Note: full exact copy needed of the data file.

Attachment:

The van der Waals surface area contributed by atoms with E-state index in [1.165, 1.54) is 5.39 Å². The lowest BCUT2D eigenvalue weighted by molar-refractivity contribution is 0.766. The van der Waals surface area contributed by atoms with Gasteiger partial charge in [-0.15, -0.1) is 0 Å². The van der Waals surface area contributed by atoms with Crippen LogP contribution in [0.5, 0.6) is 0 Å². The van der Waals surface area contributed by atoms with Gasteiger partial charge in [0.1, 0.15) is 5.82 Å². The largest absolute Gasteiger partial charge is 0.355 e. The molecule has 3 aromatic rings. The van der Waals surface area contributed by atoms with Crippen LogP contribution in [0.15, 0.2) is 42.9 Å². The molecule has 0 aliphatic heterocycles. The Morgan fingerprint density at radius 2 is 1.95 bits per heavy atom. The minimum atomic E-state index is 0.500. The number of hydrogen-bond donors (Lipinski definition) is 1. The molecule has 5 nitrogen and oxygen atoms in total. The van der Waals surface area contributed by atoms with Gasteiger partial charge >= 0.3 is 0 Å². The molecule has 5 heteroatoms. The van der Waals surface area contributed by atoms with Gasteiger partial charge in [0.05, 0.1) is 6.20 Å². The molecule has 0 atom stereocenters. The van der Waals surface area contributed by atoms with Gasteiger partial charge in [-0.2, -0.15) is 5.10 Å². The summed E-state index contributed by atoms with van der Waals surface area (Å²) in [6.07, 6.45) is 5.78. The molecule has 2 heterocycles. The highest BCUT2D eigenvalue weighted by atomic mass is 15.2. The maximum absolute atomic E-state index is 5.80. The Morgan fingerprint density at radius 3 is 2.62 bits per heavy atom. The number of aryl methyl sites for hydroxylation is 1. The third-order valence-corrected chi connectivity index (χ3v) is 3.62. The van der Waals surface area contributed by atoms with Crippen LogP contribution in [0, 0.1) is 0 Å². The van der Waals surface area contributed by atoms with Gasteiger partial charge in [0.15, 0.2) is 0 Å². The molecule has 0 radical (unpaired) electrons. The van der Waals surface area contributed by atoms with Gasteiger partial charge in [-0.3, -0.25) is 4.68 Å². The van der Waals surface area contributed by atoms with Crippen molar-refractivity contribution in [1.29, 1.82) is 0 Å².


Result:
The van der Waals surface area contributed by atoms with E-state index in [1.165, 1.54) is 5.39 Å². The lowest BCUT2D eigenvalue weighted by molar-refractivity contribution is 0.766. The van der Waals surface area contributed by atoms with Gasteiger partial charge in [-0.15, -0.1) is 0 Å². The van der Waals surface area contributed by atoms with Crippen LogP contribution in [0.5, 0.6) is 0 Å². The van der Waals surface area contributed by atoms with Gasteiger partial charge in [0.1, 0.15) is 5.82 Å². The largest absolute Gasteiger partial charge is 0.355 e. The molecule has 3 aromatic rings. The van der Waals surface area contributed by atoms with Crippen LogP contribution in [0.15, 0.2) is 42.9 Å². The molecule has 0 aliphatic heterocycles. The Morgan fingerprint density at radius 2 is 1.95 bits per heavy atom. The minimum atomic E-state index is 0.500. The number of hydrogen-bond donors (Lipinski definition) is 1. The molecule has 5 nitrogen and oxygen atoms in total. The van der Waals surface area contributed by atoms with Gasteiger partial charge >= 0.3 is 0 Å². The molecule has 5 heteroatoms. The van der Waals surface area contributed by atoms with Gasteiger partial charge in [0.05, 0.1) is 6.20 Å². The molecule has 0 atom stereocenters. The van der Waals surface area contributed by atoms with Gasteiger partial charge in [-0.2, -0.15) is 5.10 Å². The summed E-state index contributed by atoms with van der Waals surface area (Å²) in [6.07, 6.45) is 5.78. The molecule has 2 heterocycles. The highest BCUT2D eigenvalue weighted by atomic mass is 15.2. The maximum absolute atomic E-state index is 5.80. The Morgan fingerprint density at radius 3 is 2.62 bits per heavy atom. The number of aryl methyl sites for hydroxylation is 1. The third-order valence-corrected chi connectivity index (χ3v) is 3.62. The van der Waals surface area contributed by atoms with Crippen LogP contribution in [0, 0.1) is 0 Å². The van der Waals surface area contributed by atoms with Gasteiger partial charge in [0.15, 0.2) is 0 Å². The molecule has 0 radical (unpaired) electrons. The van der Waals surface area contributed by atoms with Gasteiger partial charge in [-0.3, -0.25) is 4.68 Å². The van der Waals surface area contributed by atoms with Crippen molar-refractivity contribution in [1.29, 1.82) is 0 Å².